Freediving Spearfisherman Bitten by Shark 


  • A shark bit a free diver on the shoulder while spearfishing at a max depth of 35 feet (approximately 8 meters). 
  • The diver was kicking on the surface while reeling in a speared fish. 
  • The diver was assisted onto the boat and successfully transferred to the hospital for treatment. 

Reported Incident

A free diver was spearfishing at a max depth of 35 fsw (8msw) when they scored a big catch. After shooting the fish, the diver kicked and splashed at the surface while reeling it in. As the fish was coming in, the diver made a 360-degree turn to check the surrounding area for any sharks. Then, while the diver wasn’t looking, a shark bit their shoulder from behind. The free diver violently struck the shark and it released from their shoulder. A nearby dive buddy helped the injured free diver on to a boat and used combat gauze to stop the bleeding before rushing the injured diver to the hospital for treatment. A tourniquet could not be applied due to the location of the shark bite. 


The free diver’s splashing and kicking behavior mimicked the behavior of injured prey of marine predators. In addition, the free diver failed to remove the fish from the water quickly enough to mitigate the risks associated with spearfishing near sharks that innately respond to fish vibrations and blood in the water. Upon shooting a fish, the diver did not signal to his dive buddy to help him scan for predators while removing the speared fish from the boat which allowed the shark to attack the diver from behind. 

After the shark bite, the dive buddy acted appropriately by assisting the victim out of the water and applying direct pressure to the bleeding site as quickly as possible. By using a barrier, in this case gauze pads, the wound was protected against bloodborne disease. After providing basic life support, the diver was stabilized for transport to definitive emergency care.  


Spearfishing creates unique risks associated with shark bites and other animal attacks. The vibrations and blood of a speared fish naturally attract sharks who may enter a frenzied state in response to injured prey. In addition, sharks are attracted to splashing behaviors at the surface which mimic injured prey. If you are in the water with sharks, show them the healthy respect they deserve; most of the time they are content to share the water column with no fuss whatsoever.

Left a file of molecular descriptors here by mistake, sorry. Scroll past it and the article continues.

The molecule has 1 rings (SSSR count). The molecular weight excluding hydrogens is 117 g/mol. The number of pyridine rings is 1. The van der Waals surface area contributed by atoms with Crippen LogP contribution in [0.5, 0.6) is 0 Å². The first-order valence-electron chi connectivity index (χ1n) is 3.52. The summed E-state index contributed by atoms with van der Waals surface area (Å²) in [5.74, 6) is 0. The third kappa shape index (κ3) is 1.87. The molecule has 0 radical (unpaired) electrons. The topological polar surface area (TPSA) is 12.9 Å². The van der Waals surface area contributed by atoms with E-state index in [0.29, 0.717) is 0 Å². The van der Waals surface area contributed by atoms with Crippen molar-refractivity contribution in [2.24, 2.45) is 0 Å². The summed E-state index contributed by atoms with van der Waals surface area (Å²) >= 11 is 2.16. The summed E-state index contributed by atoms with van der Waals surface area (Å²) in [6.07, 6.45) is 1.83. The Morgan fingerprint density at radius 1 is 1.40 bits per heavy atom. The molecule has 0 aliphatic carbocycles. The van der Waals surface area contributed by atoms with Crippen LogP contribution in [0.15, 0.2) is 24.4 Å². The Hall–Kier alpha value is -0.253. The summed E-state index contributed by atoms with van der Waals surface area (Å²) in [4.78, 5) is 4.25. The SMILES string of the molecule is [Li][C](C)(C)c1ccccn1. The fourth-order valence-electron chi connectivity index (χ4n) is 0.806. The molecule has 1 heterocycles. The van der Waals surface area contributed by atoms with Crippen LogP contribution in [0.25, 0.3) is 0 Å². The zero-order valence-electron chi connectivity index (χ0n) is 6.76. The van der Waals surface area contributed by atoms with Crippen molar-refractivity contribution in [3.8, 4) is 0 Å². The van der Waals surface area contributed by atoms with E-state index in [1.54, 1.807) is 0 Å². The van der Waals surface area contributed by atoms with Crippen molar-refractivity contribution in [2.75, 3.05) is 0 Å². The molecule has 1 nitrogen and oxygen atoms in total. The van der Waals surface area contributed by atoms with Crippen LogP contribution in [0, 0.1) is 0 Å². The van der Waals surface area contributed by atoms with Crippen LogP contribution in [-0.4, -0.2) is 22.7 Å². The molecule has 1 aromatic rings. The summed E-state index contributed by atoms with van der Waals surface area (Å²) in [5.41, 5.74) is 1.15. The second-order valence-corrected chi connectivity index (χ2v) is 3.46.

However, if you do find yourself in a situation where there is concern for attack while spearfishing, continually face the shark and calmly leave the area with controlled movements. Don’t panic, and avoid splashing behaviors, and assume a position of defense protecting the diver from an attack from behind. Most sharks are stealth predators, so being able to keep them in your line of sight is helpful to prevent an attack. 

When spearfishing with sharks, always dive with a buddy, avoid poor visibility water, and do not use a belt stringer or dive bag to carry fish, if possible. If you must use a belt stringer, it is recommended to cut the speared fishes’ gills or pith the brain/spine to stop the vibrations. Small amounts of blood tend to attract sharks slower than the vibrations.  

If an attack does come, sharks may be repelled by blunt blows to the head, nose, or eyes; these are sensitive areas with a high density of sensory nerve fibers. The use of weapons such as spear guns, knives, or bang sticks is not recommended, especially by those untrained in their use. Inappropriate use of a weapon can cause unnecessary injury to both the diver and the animal threat.